I don’t consider myself to be a spiritual person but I never felt more in tune and in awe of nature than on this part of the trip. I surprisingly loved the remoteness of it all - no cell phone or internet reception, with only the incessant (and sometimes alarming - howler monkeys sound like horror movies monsters!) sounds of the jungle surrounding us day and night.

All too soon, we had to leave our little jungle paradise and head back to Quito to continue on to the Galapagos islands. I must admit that while going back to a city with lots of people and honking cars was a shock, I relished being able to sleep without being concerned about critters getting in my bed at night. The cabin next to us found a tarantula on their porch on the second night and that was pretty much the end of my “Jane of the Jungle” fantasy!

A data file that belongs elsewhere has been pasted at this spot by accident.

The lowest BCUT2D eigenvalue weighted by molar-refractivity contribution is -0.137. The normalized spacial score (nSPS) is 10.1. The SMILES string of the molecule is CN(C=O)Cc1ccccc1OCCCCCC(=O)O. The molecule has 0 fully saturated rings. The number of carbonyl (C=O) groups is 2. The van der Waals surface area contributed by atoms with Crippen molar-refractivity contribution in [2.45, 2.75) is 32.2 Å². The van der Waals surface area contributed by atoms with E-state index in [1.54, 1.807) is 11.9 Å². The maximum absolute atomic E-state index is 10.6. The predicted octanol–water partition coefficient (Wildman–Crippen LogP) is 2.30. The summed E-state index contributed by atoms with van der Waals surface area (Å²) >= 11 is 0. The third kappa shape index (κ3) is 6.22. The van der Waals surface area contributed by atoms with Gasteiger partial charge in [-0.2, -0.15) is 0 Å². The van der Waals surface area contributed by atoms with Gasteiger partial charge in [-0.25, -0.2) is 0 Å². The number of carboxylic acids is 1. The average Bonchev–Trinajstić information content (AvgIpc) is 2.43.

We made it to San Cristobal island in the Galapagos after a couple of delayed flights and met our guide, Tatiana, and the rest of the group on The Odyssey, a gorgeous ship and our home for the next 4 days. There were 14 of us in total, 6 of them being backpackers traveling through South America, which kept our group young and lively.

Within an hour of landing, we had been given a short briefing, chosen our wetsuits and snorkeling gear and been taken to shore to snorkel off a local beach. As we approached, we spotted the first of many sea lions basking in the sun. We had been warned that the sea was cold (no more than 18C) but with the excitement of it all, I hardly felt it and dove in only to find myself swimming with a sea lion and a giant turtle almost immediately. I was so shocked and exhilarated by the surprise encounter that I stopped breathing for a few moments.

The Galapagos archipelago consists of a dozen or so of barren volcanic islands with little vegetation and dramatic rocky cliffs that huge waves crash into noisily.